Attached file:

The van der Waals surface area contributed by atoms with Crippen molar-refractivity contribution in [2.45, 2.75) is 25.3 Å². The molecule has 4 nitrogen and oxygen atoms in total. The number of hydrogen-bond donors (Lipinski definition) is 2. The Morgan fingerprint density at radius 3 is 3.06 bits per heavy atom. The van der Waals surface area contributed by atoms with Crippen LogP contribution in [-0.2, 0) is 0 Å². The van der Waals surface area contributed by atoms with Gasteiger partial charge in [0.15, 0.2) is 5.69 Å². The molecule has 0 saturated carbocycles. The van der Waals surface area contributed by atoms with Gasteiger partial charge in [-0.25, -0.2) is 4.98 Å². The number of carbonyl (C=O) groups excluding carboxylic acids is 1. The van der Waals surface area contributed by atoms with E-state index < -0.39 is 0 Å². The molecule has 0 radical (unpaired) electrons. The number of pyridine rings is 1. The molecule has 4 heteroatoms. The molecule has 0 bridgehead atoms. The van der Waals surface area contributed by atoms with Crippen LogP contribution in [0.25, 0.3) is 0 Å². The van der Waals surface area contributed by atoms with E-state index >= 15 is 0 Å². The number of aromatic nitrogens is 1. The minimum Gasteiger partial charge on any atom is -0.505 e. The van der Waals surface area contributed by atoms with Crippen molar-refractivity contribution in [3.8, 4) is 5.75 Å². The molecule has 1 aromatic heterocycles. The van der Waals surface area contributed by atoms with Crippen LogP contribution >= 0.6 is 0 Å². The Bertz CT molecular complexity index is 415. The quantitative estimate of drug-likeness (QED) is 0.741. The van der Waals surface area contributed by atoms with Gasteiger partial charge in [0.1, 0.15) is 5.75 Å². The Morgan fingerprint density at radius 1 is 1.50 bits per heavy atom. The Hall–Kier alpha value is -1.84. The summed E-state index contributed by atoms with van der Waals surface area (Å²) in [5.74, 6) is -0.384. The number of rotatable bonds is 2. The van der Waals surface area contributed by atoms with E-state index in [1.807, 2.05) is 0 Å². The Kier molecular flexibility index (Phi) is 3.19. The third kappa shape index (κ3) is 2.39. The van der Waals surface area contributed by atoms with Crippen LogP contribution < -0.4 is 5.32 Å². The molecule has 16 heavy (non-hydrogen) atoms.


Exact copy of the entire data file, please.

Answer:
The van der Waals surface area contributed by atoms with Crippen molar-refractivity contribution in [2.45, 2.75) is 25.3 Å². The molecule has 4 nitrogen and oxygen atoms in total. The number of hydrogen-bond donors (Lipinski definition) is 2. The Morgan fingerprint density at radius 3 is 3.06 bits per heavy atom. The van der Waals surface area contributed by atoms with Crippen LogP contribution in [-0.2, 0) is 0 Å². The van der Waals surface area contributed by atoms with Gasteiger partial charge in [0.15, 0.2) is 5.69 Å². The molecule has 0 saturated carbocycles. The van der Waals surface area contributed by atoms with Gasteiger partial charge in [-0.25, -0.2) is 4.98 Å². The number of carbonyl (C=O) groups excluding carboxylic acids is 1. The van der Waals surface area contributed by atoms with E-state index < -0.39 is 0 Å². The molecule has 0 radical (unpaired) electrons. The number of pyridine rings is 1. The molecule has 4 heteroatoms. The molecule has 0 bridgehead atoms. The van der Waals surface area contributed by atoms with Crippen LogP contribution in [0.25, 0.3) is 0 Å². The van der Waals surface area contributed by atoms with E-state index >= 15 is 0 Å². The number of aromatic nitrogens is 1. The minimum Gasteiger partial charge on any atom is -0.505 e. The van der Waals surface area contributed by atoms with Crippen molar-refractivity contribution in [3.8, 4) is 5.75 Å². The molecule has 1 aromatic heterocycles. The van der Waals surface area contributed by atoms with Crippen LogP contribution >= 0.6 is 0 Å². The Bertz CT molecular complexity index is 415. The quantitative estimate of drug-likeness (QED) is 0.741. The van der Waals surface area contributed by atoms with Gasteiger partial charge in [0.1, 0.15) is 5.75 Å². The Morgan fingerprint density at radius 1 is 1.50 bits per heavy atom. The Hall–Kier alpha value is -1.84. The summed E-state index contributed by atoms with van der Waals surface area (Å²) in [5.74, 6) is -0.384. The number of rotatable bonds is 2. The van der Waals surface area contributed by atoms with E-state index in [1.807, 2.05) is 0 Å². The Kier molecular flexibility index (Phi) is 3.19. The third kappa shape index (κ3) is 2.39. The van der Waals surface area contributed by atoms with Crippen LogP contribution < -0.4 is 5.32 Å². The molecule has 16 heavy (non-hydrogen) atoms.